Oh my goodness, another year has passed and I would like to wish you all the very best for 2018. May it be a peaceful, loving and joyful one for you and yours!
As conflict management coaches it is common that we witness our clients encounter blocks during the course of our engagement.
(12/29/17)Ronald S. Kraybill
Good relationships rarely happen by chance. They happen by choice, when people choose to do stuff that facilitates friendship and connection.
Those of us who have survived workplace bullying or mobbing (bullying by a group) know how awful and traumatizing it is.
Given that universities have only two primary tasks -- teaching and research – they ought to be willing to invest as much in improving the quality of their teaching as they do in providing an elaborate infrastructure to support basic and applied research.
This article presents multiple role-plays and reframing techniques to help mediators further their training.
Ever wondered why mooting or debating is a very essential part of law student’s life? Ever wondered what kind of skills a law student can develop by participating in a moot or a debate?
Mediation Trainer Stuart Watson shares the wisdom of the most important elements of a mediation training gained from training new mediators over the last 15 years.
This blog is an invitation not only to the students taking on the roles of client and counsel at the ICC competition, but also to the judges and mediators, to be aware of the unstated, and often unobserved and unrecognised differences between the parties that, despite the common ground of language and process, may well shape the parties’ perception of mediation, commercial relationships, the nature of purpose of mediation, and the design of acceptable outcomes.
Does mediation do any good? Does it make the world a better place?
This is a diagnosis for workplace mediators to include in their trainings.
(11/22/16)Robert A. Baruch Bush, Joseph P. Folger
For us and the colleagues we’ve worked with for many years, our first premise has always been that self-determination, or what we call empowerment, is the central and supreme value of mediation – a premise probably shared by many in the field.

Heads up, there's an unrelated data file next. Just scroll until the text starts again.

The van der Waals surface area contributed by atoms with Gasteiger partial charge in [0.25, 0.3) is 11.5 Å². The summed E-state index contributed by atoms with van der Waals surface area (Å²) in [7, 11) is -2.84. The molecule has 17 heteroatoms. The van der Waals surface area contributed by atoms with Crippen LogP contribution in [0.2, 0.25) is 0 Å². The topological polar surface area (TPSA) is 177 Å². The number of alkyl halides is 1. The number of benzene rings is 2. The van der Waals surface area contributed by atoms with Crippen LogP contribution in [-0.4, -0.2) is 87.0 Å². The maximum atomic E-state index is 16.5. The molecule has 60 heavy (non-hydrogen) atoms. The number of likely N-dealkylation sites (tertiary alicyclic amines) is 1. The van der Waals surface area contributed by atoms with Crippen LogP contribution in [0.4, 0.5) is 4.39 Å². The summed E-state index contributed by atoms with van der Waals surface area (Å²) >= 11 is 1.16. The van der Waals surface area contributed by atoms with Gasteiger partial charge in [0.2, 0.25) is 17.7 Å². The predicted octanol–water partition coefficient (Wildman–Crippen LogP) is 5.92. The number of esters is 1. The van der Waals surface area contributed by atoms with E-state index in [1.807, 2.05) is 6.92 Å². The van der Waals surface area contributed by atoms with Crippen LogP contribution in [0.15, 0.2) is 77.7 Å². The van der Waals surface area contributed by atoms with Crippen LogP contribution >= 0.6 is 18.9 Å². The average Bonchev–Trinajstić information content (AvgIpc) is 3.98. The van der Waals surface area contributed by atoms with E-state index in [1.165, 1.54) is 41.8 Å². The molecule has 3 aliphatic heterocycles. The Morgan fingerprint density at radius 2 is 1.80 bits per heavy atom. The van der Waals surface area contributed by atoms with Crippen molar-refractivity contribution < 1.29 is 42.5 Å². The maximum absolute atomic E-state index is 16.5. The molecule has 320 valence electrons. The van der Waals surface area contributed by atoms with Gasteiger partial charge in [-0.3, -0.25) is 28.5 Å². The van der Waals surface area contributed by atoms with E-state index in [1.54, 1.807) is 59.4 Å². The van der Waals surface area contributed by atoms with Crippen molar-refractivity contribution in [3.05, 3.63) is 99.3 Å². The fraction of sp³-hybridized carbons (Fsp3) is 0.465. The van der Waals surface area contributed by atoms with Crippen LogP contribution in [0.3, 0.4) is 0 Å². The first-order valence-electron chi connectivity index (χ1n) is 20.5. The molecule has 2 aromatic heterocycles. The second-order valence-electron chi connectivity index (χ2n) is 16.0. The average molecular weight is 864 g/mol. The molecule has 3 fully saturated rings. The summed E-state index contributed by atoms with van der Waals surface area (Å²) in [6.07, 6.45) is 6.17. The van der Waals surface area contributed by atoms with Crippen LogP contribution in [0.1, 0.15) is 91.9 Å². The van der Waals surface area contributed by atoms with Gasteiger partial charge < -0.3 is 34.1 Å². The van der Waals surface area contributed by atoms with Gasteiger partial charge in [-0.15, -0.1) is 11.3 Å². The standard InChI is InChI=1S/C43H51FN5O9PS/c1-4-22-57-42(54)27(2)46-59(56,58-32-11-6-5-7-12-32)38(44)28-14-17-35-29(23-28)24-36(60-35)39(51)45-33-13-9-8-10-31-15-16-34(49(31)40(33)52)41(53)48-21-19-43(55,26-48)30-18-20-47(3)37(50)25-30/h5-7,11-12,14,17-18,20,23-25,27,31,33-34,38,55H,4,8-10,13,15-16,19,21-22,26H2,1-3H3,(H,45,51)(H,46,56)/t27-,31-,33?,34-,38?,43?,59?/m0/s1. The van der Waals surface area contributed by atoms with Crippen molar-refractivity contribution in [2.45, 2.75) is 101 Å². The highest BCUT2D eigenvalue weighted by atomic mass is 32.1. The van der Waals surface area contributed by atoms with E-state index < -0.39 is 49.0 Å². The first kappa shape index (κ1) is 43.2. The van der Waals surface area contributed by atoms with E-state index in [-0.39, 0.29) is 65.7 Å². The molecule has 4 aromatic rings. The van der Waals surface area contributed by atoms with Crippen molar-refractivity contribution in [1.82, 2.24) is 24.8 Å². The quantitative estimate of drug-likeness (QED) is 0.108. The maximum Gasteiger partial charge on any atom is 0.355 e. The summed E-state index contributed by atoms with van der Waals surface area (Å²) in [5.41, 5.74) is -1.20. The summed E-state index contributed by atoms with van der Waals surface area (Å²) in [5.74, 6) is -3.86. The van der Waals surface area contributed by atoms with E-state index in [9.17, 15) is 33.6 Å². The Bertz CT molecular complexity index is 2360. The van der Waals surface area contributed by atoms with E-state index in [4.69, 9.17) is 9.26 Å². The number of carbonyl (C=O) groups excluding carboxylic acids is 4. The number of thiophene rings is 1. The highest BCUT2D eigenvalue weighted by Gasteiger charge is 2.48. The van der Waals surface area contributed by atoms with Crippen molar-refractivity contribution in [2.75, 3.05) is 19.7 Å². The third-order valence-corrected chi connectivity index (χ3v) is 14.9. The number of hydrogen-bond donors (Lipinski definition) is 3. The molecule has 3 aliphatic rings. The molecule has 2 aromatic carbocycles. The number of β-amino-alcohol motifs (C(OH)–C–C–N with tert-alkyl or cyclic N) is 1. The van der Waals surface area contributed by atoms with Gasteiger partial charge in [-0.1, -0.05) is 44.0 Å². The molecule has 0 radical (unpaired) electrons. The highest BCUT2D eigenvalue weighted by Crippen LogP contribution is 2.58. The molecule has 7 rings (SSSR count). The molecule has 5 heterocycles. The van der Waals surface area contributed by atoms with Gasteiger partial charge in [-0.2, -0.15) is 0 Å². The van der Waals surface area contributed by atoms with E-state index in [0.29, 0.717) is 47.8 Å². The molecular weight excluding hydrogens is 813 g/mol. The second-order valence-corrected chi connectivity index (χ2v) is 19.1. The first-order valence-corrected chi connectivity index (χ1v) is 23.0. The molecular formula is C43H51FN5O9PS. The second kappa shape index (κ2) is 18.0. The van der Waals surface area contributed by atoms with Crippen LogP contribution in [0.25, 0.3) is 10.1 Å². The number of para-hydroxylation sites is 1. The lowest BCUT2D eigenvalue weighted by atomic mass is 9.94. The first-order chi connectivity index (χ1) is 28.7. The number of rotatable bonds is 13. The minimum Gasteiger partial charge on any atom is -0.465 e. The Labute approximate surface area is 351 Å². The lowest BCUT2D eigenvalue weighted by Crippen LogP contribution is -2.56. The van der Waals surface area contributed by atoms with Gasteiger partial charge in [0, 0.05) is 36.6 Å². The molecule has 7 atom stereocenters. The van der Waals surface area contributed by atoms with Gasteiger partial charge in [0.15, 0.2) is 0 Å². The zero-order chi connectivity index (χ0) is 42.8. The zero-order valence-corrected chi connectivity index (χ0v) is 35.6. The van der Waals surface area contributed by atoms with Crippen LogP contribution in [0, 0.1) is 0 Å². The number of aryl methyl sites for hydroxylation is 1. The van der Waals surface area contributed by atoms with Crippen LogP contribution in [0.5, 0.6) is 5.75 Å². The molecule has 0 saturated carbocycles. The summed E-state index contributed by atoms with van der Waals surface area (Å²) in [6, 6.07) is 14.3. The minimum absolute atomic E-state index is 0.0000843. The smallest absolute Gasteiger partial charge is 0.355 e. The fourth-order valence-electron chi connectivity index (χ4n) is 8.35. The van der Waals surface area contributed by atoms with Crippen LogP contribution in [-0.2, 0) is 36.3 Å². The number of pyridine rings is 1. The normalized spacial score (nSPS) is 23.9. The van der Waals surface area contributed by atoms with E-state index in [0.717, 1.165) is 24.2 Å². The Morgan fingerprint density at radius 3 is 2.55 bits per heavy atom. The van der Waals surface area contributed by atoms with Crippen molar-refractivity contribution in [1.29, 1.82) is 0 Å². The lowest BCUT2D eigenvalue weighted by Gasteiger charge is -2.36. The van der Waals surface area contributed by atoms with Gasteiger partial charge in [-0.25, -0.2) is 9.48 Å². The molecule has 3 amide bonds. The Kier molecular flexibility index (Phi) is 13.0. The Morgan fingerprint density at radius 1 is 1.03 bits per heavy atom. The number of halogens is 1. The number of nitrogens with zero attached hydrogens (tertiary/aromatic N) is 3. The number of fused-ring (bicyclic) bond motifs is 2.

The Olympics have come and gone with all of the emotion and inspiration they bring. In our recent, fully-subscribed, residential Summer School on mediation skills for leaders, we reflected on the learning from Rio. We watched a video replay of the men’s taekwondo -80kg final in which Team GB’s Lutalo Muhammad lost to his Ivory Coast opponent in the last second of the bout, giving the latter his country’s first ever Olympic gold medal.
You don’t get better at listening during conflict by practicing during conflict. You get better at listening during conflict by practicing outside of conflict, where the stakes are lower and it’s easier to be on top of your game.
“That’s not my problem” are four of the most frustrating words to hear when you’re trying to talk through a conflict.
The vast majority of people still have confusions, if not difficulties, in having a clear representation of WHO a mediator is, WHAT is it that a mediator aims to achieve, for WHOM, WHAT he or she does, and maybe more importantly, IF, WHEN and WHY would someone benefit from using mediation and mediators.
Bickering, an argument about trivial matters, is one of those everyday bad habits that feeds the growth of destructive conflict in a relationship.
Our intent in a recent training was to provide new mediators training in parenting plan mediation, we received so much more. Over the course of the weekend, I found myself reexamining some of my beliefs about mediation practice.
(2/29/16)Stanford School of Business
This is an instructional video produced by the Stanford School of Business. It covers the process of negotiation by Joel Peterson.
This article describes the benefits I see from taking Collaborative training.
(11/09/15)William Levine, Chouteau Levine
These authors assert that most of the traditional values and styles that guide divorce mediation are still applicable.
In order to be effective, trainee mediators need to unlearn much of what they think they already know.
A lot of people cringe when they even hear the word “conflict”, especially at their workplaces. But the truth is, conflict is a natural part of human interactions, and it won’t go away even if you close your eyes and wish really hard!
Michael Lang describes an account where he was teaching reflective practice, a practice that enables mediators to be more aware of their own methods and why they are using them.
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I love the cookbook that Andrea and 1001 chefs wrote, Cooking Up a Deal: Negotiation Recipes for Success. It’s a wonderfully short and fun piece to assign for the last day of class.